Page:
The struggle continues between the forces of control and consolidation – the cable companies and telecoms – and those of consumers and common folk – the rest of us who watch our television shows, seek out information necessary to keep our democracy intact and work online – reading, researching, communicating. The control forces never stop trying to both deregulate the cable, telephone and broadcasts industries altogether and/or find ways to benefit one tier of customer at the expense of another all while keeping us clamoring for higher connection speeds and more equitable forms of billing for their services. Comcast Cable, already conspicuousy dominant in the cable business, wants to merge with NBC or parts of that network. Newspapers have been plumping to own broadcasting facilities in the same markets/cities, currently forbidden to maintain some modicum of competition.
REMINDER: Starting July 5th, TruthToTell will air live at 9:00 Monday mornings following Amy Goodman moving to 8:00AM M-F.
According to the Federal Communications Commission, “…80 percent of broadband users in the United States do not know the speed of their broadband connection.” As FCC Chairman, Julius Genachowski recently pointed out, “Speed matters…” Other countries, for example, enjoy cable internet connections speeds upwards of three and four times those available to us in the United States. Why? Could it be these companies await the day when they’ll be allowed to charge three and four times the fees charged to all users in those countries and stratify the nation’s technologies once again?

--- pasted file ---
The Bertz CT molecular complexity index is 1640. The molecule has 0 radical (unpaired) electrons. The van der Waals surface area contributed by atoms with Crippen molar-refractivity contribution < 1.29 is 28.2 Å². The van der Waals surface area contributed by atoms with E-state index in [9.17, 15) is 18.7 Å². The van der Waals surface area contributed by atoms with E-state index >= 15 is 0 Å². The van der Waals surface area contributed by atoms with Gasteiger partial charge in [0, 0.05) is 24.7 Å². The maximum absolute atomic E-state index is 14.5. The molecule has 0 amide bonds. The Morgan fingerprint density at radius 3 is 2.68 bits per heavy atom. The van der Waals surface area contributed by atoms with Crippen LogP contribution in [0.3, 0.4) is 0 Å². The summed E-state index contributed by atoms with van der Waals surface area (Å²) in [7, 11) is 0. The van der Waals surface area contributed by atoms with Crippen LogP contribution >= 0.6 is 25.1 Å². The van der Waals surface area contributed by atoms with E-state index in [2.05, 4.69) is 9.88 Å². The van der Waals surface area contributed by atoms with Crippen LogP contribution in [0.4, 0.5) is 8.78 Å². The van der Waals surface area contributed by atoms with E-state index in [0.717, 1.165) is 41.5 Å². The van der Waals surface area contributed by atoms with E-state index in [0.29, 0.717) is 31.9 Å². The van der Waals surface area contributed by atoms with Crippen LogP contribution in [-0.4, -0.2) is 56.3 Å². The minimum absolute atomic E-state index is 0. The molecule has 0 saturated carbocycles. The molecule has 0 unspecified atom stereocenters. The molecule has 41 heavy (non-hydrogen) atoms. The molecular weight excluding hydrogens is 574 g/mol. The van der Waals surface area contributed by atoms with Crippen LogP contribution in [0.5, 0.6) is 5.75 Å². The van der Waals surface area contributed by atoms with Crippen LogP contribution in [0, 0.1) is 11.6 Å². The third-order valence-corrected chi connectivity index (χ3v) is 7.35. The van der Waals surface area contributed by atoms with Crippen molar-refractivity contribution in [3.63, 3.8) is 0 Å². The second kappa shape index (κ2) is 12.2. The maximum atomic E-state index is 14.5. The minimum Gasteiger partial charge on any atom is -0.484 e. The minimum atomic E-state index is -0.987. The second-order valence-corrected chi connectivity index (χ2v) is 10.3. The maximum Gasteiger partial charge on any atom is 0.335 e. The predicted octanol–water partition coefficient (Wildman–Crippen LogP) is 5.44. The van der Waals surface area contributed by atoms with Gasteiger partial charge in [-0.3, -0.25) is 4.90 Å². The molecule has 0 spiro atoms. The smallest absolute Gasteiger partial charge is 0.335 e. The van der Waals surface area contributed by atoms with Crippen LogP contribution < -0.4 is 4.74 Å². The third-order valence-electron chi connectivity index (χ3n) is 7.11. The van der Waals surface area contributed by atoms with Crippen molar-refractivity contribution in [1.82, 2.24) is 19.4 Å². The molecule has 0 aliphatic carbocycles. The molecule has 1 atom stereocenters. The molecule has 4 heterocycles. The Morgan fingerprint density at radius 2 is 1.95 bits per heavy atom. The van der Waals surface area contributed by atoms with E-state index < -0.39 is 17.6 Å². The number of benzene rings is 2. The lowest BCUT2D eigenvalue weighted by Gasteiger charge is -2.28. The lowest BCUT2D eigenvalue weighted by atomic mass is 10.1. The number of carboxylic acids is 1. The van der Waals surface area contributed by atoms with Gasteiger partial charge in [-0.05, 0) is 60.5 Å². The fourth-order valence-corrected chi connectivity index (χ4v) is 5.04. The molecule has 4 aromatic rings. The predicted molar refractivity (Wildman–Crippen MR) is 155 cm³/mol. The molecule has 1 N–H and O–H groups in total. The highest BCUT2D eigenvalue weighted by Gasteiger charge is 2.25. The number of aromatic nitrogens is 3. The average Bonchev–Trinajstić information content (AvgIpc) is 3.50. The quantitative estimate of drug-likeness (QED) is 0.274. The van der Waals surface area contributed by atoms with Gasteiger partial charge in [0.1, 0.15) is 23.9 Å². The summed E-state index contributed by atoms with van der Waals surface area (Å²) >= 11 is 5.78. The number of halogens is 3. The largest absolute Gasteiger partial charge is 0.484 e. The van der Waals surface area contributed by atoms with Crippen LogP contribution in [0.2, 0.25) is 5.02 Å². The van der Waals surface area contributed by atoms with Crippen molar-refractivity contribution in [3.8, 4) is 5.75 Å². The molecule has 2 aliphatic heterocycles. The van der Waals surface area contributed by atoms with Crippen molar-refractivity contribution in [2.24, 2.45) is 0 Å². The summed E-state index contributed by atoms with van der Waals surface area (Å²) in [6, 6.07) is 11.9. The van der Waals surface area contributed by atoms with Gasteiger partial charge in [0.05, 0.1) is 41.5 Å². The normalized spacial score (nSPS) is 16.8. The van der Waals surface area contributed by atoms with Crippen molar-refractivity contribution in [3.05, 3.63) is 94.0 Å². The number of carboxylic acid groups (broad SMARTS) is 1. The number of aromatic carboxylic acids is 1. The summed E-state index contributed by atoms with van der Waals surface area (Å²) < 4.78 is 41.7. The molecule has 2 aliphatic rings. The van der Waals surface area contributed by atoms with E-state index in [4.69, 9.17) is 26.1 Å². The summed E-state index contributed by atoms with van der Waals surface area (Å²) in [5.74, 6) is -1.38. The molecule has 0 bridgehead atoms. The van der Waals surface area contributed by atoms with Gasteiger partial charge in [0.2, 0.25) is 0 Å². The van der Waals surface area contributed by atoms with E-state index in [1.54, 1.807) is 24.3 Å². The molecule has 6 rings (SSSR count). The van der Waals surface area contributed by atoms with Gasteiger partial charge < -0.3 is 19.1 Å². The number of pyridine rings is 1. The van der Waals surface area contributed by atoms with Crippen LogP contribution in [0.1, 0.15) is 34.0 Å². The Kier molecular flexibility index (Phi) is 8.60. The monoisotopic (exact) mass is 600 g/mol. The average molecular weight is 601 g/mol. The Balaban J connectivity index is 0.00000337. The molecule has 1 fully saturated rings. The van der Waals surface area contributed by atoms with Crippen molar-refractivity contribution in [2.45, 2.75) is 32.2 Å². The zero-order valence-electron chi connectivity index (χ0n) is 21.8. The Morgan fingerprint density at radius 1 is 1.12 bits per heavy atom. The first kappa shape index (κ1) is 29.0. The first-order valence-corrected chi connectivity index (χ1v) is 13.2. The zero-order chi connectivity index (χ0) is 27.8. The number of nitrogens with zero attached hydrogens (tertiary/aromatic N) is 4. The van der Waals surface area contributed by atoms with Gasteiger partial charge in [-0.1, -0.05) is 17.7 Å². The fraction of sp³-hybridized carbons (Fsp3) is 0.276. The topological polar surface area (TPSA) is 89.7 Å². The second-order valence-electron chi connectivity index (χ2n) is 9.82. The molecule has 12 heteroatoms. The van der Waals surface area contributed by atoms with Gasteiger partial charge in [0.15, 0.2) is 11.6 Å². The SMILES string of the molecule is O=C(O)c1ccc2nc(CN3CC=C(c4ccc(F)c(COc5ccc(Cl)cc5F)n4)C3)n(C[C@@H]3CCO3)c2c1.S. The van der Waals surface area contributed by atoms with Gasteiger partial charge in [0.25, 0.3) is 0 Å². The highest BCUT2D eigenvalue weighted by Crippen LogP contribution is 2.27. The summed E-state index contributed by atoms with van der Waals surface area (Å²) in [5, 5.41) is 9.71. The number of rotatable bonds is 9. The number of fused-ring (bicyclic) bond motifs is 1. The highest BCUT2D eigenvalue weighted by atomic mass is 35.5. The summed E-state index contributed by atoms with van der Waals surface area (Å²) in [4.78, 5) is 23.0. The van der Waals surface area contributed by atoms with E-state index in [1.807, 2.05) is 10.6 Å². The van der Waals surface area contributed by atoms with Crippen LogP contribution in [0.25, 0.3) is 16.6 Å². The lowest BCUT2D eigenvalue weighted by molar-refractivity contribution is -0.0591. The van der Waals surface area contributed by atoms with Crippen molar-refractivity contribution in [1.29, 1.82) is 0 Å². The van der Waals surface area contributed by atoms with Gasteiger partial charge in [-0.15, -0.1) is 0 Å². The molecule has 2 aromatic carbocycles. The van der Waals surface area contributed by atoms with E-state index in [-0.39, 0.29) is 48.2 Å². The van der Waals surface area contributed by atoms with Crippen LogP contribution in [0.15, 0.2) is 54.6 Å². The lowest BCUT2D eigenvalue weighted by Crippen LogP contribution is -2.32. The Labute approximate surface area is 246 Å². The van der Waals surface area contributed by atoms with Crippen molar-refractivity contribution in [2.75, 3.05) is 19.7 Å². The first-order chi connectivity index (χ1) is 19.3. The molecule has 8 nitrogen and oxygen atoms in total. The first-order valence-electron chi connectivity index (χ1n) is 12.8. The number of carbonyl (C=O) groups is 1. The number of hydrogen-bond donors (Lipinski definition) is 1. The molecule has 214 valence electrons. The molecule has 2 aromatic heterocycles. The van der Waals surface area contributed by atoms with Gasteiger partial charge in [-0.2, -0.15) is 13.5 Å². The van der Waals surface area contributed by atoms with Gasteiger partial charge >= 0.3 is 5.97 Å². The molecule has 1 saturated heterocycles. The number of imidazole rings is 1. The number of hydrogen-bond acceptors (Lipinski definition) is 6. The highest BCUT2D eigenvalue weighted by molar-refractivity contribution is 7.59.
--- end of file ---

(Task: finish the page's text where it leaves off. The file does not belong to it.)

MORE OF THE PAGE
And how can we rely on those same corporations to provide the coverages of issues that truly mean something to our way of life instead of feeding us the pabulum most mainstream outlets send out over the airwaves and down the cable lines?
We keep telling ourselves that we, the public, own the airwaves and limit the degree to which such corporate media purveyors can deplete the competition and control the marketplace. But recent history thumbs its nose at the law, with Congress and the FCC dissembling the Federal Communications Act of 1934, bit by bit over the last 75 years.
TTT’s ANDY DRISCOLL and LYNNELL MICKELSEN try to make sense of the current climate under Barak Obama’s FCC and strengthened Democratic Congressional majorities to se if what was started under the Bush II administration can be reversed in favor of consumers. That’s you and us.
Can’t get us on the radio at 90.3FM Minneapolis/106.7 St. Paul? STREAM us online at KFAI.org
- MARGARET KAPLAN – Attorney and Operations Director, Minnesota Center for Neighborhood Organizing
- MATT WOOD – Attorney and Associate Director, Media Access Project, Washington, DC
- MIKE WASSENAAR – Executive Director, St. Paul Neighborhood Network
• CHERYL LEANZA – Principal, A Learned Hand Nonprofit Consulting, Washington, DC